Robeco Survey: Major Increase in Climate Focus for Investors
International asset manager Robeco announced today the results of its 2021 Global Climate Survey, outlining how investors are addressing the risks and opportunities created by climate change. The survey revealed a significant increase in investor interest and action on climate change, while also highlighting knowledge gaps and investor perceptions of the obstacles to low carbon investing.
Robeco commissioned the survey, which was carried out by CoreData Research in January 2021. For the study, CoreData surveyed 300 institutional and wholesale investors in Europe, North America and Asia Pacific, representing over $23 trillion in assets under management.
According to the results of the survey, 86% of investors reported that climate change will be at the centre of their investment policy, or will be a significant factor in it, in the next two years, marking a major change from only 33% two years ago.
The survey also indicated that interest in net zero investing policies may see significant growth in the next few years. While only 17% of respondents reported having set a net zero target, more than half expect to do so over the next five years. Similarly, divesting from carbon-intensive assets is expected to become increasingly common, with institutional investors expecting decarbonization-related divestments as a percent of their portfolios to reach 19% over the next five years, compared to only 6% over the past 5 years.
Christoph von Reiche, Head of Global Distribution & Marketing at Robeco, said:
“This survey shows that investors are committed to tackling climate change. The climate will become mainstream in our industry, with all assets being aligned with the net zero ambition at some point in the coming years. The message is clear: investors have a keen interest in the climate and strong desire to work on decarbonization.”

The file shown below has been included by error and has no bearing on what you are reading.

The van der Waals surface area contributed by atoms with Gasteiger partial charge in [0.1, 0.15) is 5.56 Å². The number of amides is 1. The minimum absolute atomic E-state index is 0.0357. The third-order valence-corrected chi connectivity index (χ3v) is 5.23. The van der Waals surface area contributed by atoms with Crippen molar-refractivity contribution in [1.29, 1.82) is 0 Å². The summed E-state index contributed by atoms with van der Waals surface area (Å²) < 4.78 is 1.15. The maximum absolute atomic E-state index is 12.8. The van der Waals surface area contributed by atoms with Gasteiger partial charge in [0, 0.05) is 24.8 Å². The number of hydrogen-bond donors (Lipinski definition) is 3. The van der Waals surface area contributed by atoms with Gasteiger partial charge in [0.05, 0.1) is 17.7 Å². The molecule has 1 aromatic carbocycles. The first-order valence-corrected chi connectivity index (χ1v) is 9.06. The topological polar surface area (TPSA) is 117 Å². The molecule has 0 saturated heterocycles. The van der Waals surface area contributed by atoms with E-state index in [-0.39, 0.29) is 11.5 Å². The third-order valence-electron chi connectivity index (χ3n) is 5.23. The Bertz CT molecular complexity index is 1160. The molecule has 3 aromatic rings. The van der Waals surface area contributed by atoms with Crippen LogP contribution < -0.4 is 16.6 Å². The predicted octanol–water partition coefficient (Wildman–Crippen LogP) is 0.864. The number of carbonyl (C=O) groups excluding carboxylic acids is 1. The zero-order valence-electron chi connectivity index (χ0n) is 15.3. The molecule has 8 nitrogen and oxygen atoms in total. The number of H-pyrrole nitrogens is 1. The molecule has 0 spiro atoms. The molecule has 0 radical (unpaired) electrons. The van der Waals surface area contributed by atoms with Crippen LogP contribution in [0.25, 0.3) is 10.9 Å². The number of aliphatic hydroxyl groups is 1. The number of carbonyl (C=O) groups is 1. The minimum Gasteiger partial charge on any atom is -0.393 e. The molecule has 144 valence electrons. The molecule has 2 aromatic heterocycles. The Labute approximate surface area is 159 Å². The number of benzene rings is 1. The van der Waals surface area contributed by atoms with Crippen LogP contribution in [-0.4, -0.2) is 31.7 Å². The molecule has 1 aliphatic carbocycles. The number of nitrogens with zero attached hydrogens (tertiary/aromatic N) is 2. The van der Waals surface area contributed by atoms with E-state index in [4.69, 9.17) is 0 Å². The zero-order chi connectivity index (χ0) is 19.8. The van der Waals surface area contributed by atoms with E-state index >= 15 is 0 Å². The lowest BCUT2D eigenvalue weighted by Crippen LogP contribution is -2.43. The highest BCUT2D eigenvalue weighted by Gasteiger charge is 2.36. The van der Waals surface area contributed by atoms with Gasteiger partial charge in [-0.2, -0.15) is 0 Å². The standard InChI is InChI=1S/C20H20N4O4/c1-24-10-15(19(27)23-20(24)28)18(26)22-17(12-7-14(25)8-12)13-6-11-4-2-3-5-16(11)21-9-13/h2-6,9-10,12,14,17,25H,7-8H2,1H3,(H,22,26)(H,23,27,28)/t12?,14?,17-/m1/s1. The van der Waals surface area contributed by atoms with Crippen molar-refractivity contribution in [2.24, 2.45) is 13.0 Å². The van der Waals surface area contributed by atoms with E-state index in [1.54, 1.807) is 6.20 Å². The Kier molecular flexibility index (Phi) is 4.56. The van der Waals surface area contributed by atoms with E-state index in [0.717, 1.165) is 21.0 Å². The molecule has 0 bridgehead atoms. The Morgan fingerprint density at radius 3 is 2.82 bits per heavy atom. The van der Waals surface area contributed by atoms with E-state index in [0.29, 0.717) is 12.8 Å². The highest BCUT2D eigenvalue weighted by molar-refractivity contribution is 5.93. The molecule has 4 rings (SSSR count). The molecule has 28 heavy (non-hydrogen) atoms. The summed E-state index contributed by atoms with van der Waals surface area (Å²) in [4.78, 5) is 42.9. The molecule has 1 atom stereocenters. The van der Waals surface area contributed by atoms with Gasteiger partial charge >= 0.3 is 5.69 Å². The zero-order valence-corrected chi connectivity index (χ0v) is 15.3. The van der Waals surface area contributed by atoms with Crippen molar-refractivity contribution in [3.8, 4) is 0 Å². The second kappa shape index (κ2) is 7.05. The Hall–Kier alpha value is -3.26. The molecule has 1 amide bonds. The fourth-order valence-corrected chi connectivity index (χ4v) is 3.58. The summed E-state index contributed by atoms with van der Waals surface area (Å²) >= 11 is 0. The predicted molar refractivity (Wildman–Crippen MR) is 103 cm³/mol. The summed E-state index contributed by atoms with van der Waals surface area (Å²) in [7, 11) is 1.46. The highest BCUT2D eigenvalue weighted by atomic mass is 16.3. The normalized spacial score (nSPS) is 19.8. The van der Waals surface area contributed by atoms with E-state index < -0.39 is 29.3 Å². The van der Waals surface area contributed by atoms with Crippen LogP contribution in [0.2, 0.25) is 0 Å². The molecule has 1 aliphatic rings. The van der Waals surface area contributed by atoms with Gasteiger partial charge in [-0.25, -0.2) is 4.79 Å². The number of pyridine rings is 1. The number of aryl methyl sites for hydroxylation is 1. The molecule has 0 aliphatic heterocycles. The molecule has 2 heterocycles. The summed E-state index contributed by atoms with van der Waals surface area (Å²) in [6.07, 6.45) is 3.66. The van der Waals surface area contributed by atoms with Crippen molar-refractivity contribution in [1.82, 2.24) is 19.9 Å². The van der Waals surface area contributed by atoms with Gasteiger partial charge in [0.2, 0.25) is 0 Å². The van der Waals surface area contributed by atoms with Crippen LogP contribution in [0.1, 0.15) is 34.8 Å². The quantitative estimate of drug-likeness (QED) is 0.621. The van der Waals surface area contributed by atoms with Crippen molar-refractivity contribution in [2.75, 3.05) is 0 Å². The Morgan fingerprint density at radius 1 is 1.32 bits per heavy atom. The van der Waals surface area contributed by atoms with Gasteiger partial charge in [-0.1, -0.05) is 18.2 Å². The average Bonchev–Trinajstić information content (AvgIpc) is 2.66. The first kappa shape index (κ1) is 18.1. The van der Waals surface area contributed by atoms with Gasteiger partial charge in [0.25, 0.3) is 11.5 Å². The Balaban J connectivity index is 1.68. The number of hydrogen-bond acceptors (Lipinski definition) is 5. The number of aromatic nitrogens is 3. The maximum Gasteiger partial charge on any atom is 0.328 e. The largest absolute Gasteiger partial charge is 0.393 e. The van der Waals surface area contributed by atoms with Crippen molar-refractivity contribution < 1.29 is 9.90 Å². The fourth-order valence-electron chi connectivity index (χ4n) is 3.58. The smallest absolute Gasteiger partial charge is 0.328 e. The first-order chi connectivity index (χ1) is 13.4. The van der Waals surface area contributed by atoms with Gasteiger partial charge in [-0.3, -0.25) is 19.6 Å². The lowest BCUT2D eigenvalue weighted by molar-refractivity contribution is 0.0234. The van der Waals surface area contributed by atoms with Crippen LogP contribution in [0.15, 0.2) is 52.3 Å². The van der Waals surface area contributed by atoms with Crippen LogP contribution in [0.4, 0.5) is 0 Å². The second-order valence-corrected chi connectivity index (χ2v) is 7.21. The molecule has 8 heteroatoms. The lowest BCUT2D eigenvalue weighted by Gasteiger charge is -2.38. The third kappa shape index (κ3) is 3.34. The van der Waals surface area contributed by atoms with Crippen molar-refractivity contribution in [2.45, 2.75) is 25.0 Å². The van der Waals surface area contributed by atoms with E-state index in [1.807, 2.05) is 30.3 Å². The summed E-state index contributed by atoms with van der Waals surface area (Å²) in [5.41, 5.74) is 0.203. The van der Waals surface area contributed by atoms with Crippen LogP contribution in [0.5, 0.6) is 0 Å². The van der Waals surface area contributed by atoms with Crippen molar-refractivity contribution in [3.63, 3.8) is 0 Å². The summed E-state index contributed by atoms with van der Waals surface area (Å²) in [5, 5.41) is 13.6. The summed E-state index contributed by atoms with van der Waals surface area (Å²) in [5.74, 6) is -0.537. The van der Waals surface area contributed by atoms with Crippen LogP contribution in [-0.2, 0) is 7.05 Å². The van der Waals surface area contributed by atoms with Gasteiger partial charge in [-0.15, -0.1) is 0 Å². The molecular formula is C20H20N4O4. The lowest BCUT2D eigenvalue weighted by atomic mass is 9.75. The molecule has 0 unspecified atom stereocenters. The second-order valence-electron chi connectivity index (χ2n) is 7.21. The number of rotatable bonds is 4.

Other key findings from the survey:
- Investor confidence: 69% of respondents believe that the Paris agreement target on global warming is achievable with major global economic and social changes, but 80% believe governments and others need to do much more to achieve it.
- Climate change opportunities: Investors identified 3 primary decarbonization drivers as most relevant to their organisation’s investment approach, including increased use of renewables, bioenergy and hydrogen for power and fuel (86%), switching transportation to low or zero carbon transport (58%), and replacing fossil fuels in industrial processes (56%). Within renewable energies, Wind Power was most often identified as the sector offering the best investment opportunities.
- Knowledge gaps: When asked to report their most significant gaps in knowledge and understanding of climate change and decarbonization, 45% identified understanding the difference between greening financial assets and greening the real economy, while 45% also said it was the investment opportunities resulting from companies/sectors that will benefit from climate change and the transition to a low carbon economy. 39% identified regulatory risks posed by climate change to investor portfolios.
- Obstacles: In terms of identifying obstacles to implementing decarbonization in investment portfolios, lack of data, reporting and ratings was the most commonly cited (44%), followed by having to meet internal targets on risk and return (40%), and a lack of internal capacity and resources (39%).
Gilbert Van Hassel, CEO Robeco, said:
“Moving to a low-carbon economy needs a global effort, with governments, regulators, the corporate sector and individuals all playing their part. This survey shows that the vast majority of investors are committed to tackling climate change, which is a promising sign. Yet it has also revealed a substantial knowledge gap when it comes to fully understanding these major issues, with many investors not knowing where to start or how to make a difference. The time to act really is now. As a global leader in sustainable investing, we see it as our duty to share our passion and expertise with those who have yet to fully embrace it, so that together we can rise to one of the greatest challenges facing humanity: the climate crisis.”